Lester B. Pearson School Board ordered to pay nearly $30K to parent of bullied student

·3 min read
A Quebec judge said the Lester B. Pearson School Board failed to do what was needed to protect a student from bullying.  (Ivanoh Demers/Radio-Canada - image credit)
A Quebec judge said the Lester B. Pearson School Board failed to do what was needed to protect a student from bullying. (Ivanoh Demers/Radio-Canada - image credit)

The Lester B. Pearson School Board in Montreal has been ordered to pay a family nearly $30,000 for failing to apply its own anti-bullying policy and not doing enough to protect a student who had been "severely humiliated and intimidated in front of her peers."

The victim — whose identity is protected because she is a minor — was constantly targeted by a group of students during the fall of 2017, according to a decision rendered June 30.

She was 13 at the time and had often been targeted by a group of friends at school. The school where the incidents took place is also not named in the court ruling.

The intimidation took place "at school, inside and outside the building," Quebec court Judge Louis Riverin wrote in his decision, adding that the victim would make detours in hallways and stairways to avoid crossing paths with the students who targeted her.

"At times, she pretends to be sick to avoid showing up to class. [People] yell names at her, they throw her books to the ground," he wrote.

"These actions and words are repeated and foster a feeling of oppression and distress."

On Nov. 6, 2017, the bullying reached a peak, according to the decision.

The judge wrote that a student sent text messages to the girl to tell her that "she will hit her tomorrow, and that she'll take care of her."

Charles Contant/CBC
Charles Contant/CBC

Those warnings were posted to social media and other students became aware of the threats.

The next day, there was a public confrontation on the school's football field.

The victim was mocked "in front of everyone", the judge wrote. She was insulted, and told she was lucky to be on school grounds, otherwise she would have been hurt badly enough to need an ambulance.

Another student poured water on the girl's head, leaving her "completely drenched."

After the incident, the girl, who was in tears, and her mother met with the school's assistant principal.

The meeting lasted only 10 minutes. The assistant principal offered to transfer the student to another school.

According to the decision, no other options was presented.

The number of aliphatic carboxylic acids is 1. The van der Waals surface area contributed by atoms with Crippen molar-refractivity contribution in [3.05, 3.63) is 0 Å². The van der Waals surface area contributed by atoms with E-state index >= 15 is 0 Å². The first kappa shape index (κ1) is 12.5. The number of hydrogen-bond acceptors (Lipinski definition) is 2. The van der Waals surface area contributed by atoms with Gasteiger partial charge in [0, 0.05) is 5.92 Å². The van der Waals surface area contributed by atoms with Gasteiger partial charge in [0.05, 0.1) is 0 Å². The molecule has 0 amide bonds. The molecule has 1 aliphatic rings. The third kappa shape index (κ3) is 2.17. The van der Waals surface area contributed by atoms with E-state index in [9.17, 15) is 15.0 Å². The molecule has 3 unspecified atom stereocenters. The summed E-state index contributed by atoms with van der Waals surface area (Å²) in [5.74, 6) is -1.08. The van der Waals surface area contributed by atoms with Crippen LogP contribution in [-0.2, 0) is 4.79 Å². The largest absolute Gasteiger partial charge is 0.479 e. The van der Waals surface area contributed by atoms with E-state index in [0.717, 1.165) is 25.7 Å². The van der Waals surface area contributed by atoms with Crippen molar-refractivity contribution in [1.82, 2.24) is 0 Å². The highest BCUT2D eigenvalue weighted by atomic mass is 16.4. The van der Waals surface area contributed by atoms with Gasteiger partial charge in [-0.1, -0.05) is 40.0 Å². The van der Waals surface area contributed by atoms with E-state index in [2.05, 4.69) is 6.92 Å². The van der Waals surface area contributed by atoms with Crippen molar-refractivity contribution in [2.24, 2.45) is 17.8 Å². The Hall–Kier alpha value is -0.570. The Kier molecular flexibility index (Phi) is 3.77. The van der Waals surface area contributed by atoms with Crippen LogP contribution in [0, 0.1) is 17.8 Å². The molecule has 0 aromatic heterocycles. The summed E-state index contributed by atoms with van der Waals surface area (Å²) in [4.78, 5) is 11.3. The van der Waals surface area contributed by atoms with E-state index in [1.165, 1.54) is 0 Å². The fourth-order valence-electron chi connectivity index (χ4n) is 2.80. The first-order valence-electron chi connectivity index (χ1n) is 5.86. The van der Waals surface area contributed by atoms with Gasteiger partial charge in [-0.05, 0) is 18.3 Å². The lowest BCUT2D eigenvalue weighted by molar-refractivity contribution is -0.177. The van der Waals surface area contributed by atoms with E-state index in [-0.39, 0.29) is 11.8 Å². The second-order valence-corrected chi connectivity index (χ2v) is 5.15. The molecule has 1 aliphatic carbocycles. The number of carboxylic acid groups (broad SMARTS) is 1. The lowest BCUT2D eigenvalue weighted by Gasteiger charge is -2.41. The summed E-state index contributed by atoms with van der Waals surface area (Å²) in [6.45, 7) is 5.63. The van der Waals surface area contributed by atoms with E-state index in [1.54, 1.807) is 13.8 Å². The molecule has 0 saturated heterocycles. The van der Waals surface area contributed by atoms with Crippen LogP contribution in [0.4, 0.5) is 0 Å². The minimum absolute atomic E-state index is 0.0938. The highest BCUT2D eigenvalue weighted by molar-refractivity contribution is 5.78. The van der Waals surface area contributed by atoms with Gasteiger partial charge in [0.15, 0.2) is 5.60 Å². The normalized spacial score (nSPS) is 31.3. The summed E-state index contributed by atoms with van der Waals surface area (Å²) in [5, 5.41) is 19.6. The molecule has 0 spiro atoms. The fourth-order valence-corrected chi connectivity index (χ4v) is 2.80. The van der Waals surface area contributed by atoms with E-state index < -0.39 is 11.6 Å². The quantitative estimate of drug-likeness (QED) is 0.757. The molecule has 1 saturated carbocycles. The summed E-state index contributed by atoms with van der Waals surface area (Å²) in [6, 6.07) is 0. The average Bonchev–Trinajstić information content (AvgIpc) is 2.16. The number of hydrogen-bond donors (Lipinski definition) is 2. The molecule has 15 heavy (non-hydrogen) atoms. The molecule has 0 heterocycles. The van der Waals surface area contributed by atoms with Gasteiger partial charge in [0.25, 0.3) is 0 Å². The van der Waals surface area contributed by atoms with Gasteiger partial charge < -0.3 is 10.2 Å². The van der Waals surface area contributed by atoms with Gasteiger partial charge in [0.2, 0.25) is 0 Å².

Due to a lack of space, the transfer didn't go through and the student's parent ultimately decided to keep her at home and hire a private tutor — a move that ended up costing $14,400.

Lester B. Pearson School Board/Facebook
Lester B. Pearson School Board/Facebook

Board did not apply its anti-bullying policy, judge says

Since 2012, Quebec's Education Act requires school boards to have an anti-bullying policy.

When dealing with a bullying complaint, school administrators must tell parents what their options are based on the school's policy.

The Lester B. Pearson had anti-bullying policy at the time of the incident, but it was almost completely ignored, according to the judge's ruling.

"The school administration seriously failed in its obligations during the Nov. 7 meeting," the judge wrote.

"[At the time] this child is emotional, in tears, drenched from head to toe. If there is a moment where it's not appropriate to make a decision and to have [the family] fill out a school transfer form, it's this one."

In total, the judge ordered the school board to pay $29,400 to the student's parent. That includes a reimbursement of the private tutor fees and $15,000 in damages.

Judith Kelley, who was acclaimed as the school board's new chairperson last week, declined to comment on the specifics of the case, but told CBC News that administrators takes matters of violence, racism and bullying seriously.

"We are working on this through our task force on equity, diversity and inclusion," Kelley said.

"There are all kinds of ways that we can always improve, but at this point in time I would like to say that our schools are safe and secure places for our children and our families."

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